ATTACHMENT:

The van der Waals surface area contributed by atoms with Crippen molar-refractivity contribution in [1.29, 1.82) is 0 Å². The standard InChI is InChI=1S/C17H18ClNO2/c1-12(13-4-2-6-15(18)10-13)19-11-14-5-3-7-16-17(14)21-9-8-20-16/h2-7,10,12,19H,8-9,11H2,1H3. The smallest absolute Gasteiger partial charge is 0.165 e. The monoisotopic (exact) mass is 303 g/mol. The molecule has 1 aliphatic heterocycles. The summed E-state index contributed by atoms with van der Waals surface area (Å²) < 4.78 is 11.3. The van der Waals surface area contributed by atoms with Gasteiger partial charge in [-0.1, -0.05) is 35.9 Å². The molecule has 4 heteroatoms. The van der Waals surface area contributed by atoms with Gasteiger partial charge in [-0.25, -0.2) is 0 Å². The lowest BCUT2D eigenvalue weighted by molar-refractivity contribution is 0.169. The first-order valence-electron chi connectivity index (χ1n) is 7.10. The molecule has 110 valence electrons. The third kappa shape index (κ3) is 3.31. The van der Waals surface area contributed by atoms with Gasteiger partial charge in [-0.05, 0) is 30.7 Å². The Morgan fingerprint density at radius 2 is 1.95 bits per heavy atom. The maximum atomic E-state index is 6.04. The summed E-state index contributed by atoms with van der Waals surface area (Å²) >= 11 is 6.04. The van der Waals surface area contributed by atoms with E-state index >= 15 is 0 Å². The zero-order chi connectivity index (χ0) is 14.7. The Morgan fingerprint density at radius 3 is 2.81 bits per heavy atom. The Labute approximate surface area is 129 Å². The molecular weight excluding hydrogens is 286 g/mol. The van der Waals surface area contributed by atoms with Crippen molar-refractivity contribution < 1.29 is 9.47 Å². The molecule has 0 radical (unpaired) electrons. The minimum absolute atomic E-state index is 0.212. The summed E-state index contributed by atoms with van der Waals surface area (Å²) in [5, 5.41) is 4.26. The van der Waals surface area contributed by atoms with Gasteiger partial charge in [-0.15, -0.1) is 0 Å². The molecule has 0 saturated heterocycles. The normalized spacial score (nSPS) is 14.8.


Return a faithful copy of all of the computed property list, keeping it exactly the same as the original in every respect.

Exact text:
The van der Waals surface area contributed by atoms with Crippen molar-refractivity contribution in [1.29, 1.82) is 0 Å². The standard InChI is InChI=1S/C17H18ClNO2/c1-12(13-4-2-6-15(18)10-13)19-11-14-5-3-7-16-17(14)21-9-8-20-16/h2-7,10,12,19H,8-9,11H2,1H3. The smallest absolute Gasteiger partial charge is 0.165 e. The monoisotopic (exact) mass is 303 g/mol. The molecule has 1 aliphatic heterocycles. The summed E-state index contributed by atoms with van der Waals surface area (Å²) < 4.78 is 11.3. The van der Waals surface area contributed by atoms with Gasteiger partial charge in [-0.1, -0.05) is 35.9 Å². The molecule has 4 heteroatoms. The van der Waals surface area contributed by atoms with Gasteiger partial charge in [-0.25, -0.2) is 0 Å². The lowest BCUT2D eigenvalue weighted by molar-refractivity contribution is 0.169. The first-order valence-electron chi connectivity index (χ1n) is 7.10. The molecule has 110 valence electrons. The third kappa shape index (κ3) is 3.31. The van der Waals surface area contributed by atoms with Gasteiger partial charge in [-0.05, 0) is 30.7 Å². The Morgan fingerprint density at radius 2 is 1.95 bits per heavy atom. The maximum atomic E-state index is 6.04. The summed E-state index contributed by atoms with van der Waals surface area (Å²) >= 11 is 6.04. The van der Waals surface area contributed by atoms with E-state index >= 15 is 0 Å². The zero-order chi connectivity index (χ0) is 14.7. The Morgan fingerprint density at radius 3 is 2.81 bits per heavy atom. The Labute approximate surface area is 129 Å². The molecular weight excluding hydrogens is 286 g/mol. The van der Waals surface area contributed by atoms with Crippen molar-refractivity contribution < 1.29 is 9.47 Å². The molecule has 0 radical (unpaired) electrons. The minimum absolute atomic E-state index is 0.212. The summed E-state index contributed by atoms with van der Waals surface area (Å²) in [5, 5.41) is 4.26. The van der Waals surface area contributed by atoms with Gasteiger partial charge in [-0.15, -0.1) is 0 Å². The molecule has 0 saturated heterocycles. The normalized spacial score (nSPS) is 14.8.